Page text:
Older installations change the DC electricity produced by the panels into AC by means of one large central inverter. One of the disadvantages of a central inverter system is that several panels are wired in series, in one string, and when one panel gets compromised by electrical failure, leaves, bird poop, or snow, the total output of this string is affected. In a microinverter system, the DC-to-AC inversion is done for each individual panel. Problems with one panel do not affect the performance of the other panels, and with the additional help of a product called Enlighten, also by Enphase, the output of each individual module can be monitored through the Web. Real-time panel-by-panel output of the system at the Schmetzke/Nelson residence can be seen at https://enlighten.enphaseenergy.com/public/systems/xrYk44179.

The $17,000 was not my out-of-pocket expense. Until 2016, the US government offers a 30% tax credit for installations like this, and back in 2011, the Wisconsin Focus-on-Energy program offered a rebate for up to 30%. The exact figure depended on specific site conditions, such as shading. In my case, out-of-pocket expenses amounted to $7,200. With anticipated annual electricity savings of $459, it will take me some 15.5 years to recoup my initial investment, not considering any of the following factors: changes in residential electricity rates, which have gone up at an annual national average of 5.5% over the past 40 years; the increase in house value , which in Wisconsin will not affect the assessed value; the forfeited potential gain from investing the money elsewhere; future increases in roof replacement expenses; and the gradual degradation of the modules’ efficiency, which is estimated to be around 1% per year.

 Output on a sunny day in late December.

Output on a sunny day in late December.


The Wisconsin Focus-on-Energy program has been rolled back. Rebates are now limited to $600 per KWDC-rated capacity, up to a maximum of $2,400. Had I not met the end-of-2011 deadline, my out-of-pocket expense would have been $10,100, and the break-even recoup period would have lengthened to 22 years.

Now that the system has been operating for a year, the time is right for a first evaluation. Has the system lived up to my expectations? A look at the new utility meter that had been installed shortly after the PV system went online revealed that it had actually run backward. This is a clear indication that the energy produced by the PV system over the course of the year exceeded that of the electricity consumed in the house.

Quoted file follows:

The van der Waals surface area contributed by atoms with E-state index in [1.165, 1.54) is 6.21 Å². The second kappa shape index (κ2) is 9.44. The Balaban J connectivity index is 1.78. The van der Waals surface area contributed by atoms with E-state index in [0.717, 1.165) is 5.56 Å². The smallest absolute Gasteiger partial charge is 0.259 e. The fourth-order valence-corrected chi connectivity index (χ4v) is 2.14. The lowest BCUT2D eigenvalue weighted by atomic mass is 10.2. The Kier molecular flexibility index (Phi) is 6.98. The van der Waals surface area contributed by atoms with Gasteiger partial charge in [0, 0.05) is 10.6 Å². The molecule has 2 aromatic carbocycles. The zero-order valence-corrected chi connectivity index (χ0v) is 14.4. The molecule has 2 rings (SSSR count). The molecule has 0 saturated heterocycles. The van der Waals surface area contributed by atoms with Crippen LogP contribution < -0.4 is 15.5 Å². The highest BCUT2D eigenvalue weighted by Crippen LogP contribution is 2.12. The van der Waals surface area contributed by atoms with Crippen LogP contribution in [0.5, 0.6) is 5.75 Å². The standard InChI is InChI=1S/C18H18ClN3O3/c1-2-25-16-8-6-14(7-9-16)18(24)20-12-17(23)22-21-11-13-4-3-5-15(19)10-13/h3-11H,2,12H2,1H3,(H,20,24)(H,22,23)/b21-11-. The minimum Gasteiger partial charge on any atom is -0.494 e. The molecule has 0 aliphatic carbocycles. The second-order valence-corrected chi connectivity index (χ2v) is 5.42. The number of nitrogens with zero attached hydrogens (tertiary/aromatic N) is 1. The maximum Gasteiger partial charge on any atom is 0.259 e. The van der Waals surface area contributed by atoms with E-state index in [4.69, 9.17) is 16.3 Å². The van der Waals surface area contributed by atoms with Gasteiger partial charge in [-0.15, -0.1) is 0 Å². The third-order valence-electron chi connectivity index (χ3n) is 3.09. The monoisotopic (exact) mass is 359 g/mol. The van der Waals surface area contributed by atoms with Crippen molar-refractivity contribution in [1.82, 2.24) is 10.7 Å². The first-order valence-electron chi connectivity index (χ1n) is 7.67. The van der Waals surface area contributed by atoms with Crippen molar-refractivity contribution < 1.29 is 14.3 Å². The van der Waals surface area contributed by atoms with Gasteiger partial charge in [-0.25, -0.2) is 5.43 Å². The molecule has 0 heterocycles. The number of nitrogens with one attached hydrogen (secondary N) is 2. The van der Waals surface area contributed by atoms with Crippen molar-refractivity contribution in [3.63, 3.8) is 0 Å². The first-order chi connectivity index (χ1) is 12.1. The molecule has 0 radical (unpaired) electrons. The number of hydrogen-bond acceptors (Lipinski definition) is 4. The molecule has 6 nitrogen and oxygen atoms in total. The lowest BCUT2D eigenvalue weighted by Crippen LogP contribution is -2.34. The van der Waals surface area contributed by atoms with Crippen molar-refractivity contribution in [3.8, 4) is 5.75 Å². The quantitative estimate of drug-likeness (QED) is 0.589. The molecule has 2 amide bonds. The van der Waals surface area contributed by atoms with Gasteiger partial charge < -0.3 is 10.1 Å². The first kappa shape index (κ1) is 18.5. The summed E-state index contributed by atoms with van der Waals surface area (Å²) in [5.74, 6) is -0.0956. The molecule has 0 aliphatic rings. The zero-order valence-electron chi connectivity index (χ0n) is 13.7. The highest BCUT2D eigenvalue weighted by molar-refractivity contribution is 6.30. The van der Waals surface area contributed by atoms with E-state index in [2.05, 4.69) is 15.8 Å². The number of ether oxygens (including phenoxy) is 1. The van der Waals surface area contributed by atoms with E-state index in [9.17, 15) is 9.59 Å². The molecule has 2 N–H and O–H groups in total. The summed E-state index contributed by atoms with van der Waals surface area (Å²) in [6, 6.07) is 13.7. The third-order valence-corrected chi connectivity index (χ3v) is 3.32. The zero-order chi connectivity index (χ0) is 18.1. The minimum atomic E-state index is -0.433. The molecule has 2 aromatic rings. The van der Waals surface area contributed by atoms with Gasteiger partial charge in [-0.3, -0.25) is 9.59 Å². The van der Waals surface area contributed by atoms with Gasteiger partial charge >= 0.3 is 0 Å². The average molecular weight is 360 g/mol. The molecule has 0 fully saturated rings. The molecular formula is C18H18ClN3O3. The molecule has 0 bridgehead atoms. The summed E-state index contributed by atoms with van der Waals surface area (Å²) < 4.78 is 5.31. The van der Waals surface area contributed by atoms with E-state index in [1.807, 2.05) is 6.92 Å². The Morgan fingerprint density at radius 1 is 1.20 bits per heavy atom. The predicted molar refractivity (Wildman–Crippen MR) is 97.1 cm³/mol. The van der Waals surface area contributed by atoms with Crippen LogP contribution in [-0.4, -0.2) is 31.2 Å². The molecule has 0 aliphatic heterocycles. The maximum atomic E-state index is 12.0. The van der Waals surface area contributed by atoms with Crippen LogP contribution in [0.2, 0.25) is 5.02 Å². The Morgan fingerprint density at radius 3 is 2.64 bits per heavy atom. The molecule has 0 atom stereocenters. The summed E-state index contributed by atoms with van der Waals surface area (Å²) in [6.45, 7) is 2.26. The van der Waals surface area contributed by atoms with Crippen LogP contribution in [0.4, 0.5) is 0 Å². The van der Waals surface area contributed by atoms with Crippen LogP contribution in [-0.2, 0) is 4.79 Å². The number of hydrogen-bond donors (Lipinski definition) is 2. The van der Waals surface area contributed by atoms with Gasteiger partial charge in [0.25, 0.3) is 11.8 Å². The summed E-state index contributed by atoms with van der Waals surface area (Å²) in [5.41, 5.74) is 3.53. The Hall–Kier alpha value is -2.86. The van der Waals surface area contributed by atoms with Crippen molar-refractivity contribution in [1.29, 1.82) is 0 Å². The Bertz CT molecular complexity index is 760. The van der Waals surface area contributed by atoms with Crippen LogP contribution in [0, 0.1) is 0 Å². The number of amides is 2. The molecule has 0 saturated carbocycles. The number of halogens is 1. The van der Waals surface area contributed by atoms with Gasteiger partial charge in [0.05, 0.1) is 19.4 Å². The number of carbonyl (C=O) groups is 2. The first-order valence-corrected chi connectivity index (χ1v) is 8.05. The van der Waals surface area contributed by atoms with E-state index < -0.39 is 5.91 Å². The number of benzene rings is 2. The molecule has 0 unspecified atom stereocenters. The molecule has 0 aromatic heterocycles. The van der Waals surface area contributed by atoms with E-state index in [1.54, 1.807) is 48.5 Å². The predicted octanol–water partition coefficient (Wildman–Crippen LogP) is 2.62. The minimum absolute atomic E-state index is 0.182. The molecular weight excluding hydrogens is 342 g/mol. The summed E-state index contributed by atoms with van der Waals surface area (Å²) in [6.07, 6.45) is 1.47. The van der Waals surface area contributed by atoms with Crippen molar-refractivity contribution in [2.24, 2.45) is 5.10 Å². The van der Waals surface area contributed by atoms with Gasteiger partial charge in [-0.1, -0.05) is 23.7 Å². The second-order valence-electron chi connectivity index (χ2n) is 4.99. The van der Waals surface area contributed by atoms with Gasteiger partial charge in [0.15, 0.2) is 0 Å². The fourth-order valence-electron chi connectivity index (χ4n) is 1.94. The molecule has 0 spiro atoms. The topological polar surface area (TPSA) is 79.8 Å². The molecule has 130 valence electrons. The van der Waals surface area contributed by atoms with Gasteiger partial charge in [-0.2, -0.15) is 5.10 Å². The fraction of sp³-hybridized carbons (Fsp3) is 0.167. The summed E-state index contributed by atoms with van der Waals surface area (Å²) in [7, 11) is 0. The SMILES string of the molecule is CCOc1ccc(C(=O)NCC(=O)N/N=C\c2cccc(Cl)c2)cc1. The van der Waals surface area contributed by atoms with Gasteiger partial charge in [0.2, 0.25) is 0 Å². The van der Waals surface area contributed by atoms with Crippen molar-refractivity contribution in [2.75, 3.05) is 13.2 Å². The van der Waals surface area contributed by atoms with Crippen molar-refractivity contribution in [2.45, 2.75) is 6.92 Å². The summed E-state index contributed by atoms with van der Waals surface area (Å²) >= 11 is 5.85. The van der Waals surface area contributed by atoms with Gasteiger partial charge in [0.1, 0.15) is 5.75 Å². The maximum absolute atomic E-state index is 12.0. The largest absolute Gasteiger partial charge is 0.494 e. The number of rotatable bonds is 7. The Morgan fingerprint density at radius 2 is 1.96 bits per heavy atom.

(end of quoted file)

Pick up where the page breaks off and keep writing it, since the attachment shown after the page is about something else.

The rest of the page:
Past draw from grid (average)

Projected draw from (feed into) grid

Actual 2012 draw from (feed into) grid



































































































Table:  Past, projected and actual power consumption/production balance for the 3.5KW (DC) system at the

Schmetzke/Nelson residence.


The figures for 2012 provided with the monthly utility bills complement the meter reading. While initial projections suggested that close to 600 KWh would have to be purchased over the course of the year, at a cost of $113, the system produced so much that 768KWh were sold back to the Wisconsin Public Service Corporation (WPS). Because this utility company establishes consumption-production balances on a monthly basis, and because it only pays some 3 cents per KWh fed into the grid, not much “profit” resulted from this surplus. Nonetheless, instead of paying $113 as projected, only $6 had to be paid to WPS, and instead of the anticipated $459, $566 in electricity costs were saved in 2012.

The figures provided by the Enlighten monitoring system showed that 4,800 KWh had been produced, about 700 KWh more than projected. If coal, oil, gas, or wood had been used instead, roughly 3.3 tons of carbon would have been released into the atmosphere.

The system clearly exceeded expectations. In parts, this may have been due to the conservative estimates on which the projections were based, but it was probably also the result of a particularly sunny year. Data provided by the National Weather Service for the Wausau region indicate that 2012 was the second warmest year on record and that the number of fair days exceeded those in the previous three years.

No matter what the cause for this exceptional performance might be, the system clearly works. I have no reason to regret the decision to have PV solar panels installed on my roof. The carbon footprint at the Schmetzke/Nelson residence has been significantly reduced, and any lingering doubts about the system’s economic viability have been put to rest. Naysayers may belittle the efforts made by individual house owners to invest into photovoltaic technology, calling it uneconomic and unfeasible on a large scale. My own experience points in the opposite direction. In an economic climate where most investments either provide little return or carry significant risk, why not invest your money for a modest return at low risk into a technology that helps this world become a cleaner and ecologically healthier place?



About the author

Axel Schmetzke

Axel Schmetzke is a librarian at UWSP. Previously, he earned his living as a college instructor, a disabilities professional, and a special education teacher. Most known for his research and advocacy regarding online accessibility for people with disabilities, he occasionally ventures into completely different areas, such as his investigation into the life and works of Hugo Rheinhold, a late-19th century German-Jewish sculptor. Axel collects old radios and radio tubes. So, if you have any, don’t throw them out.

First version: February 5, 2013. Last updated: Thursday February 07, 2013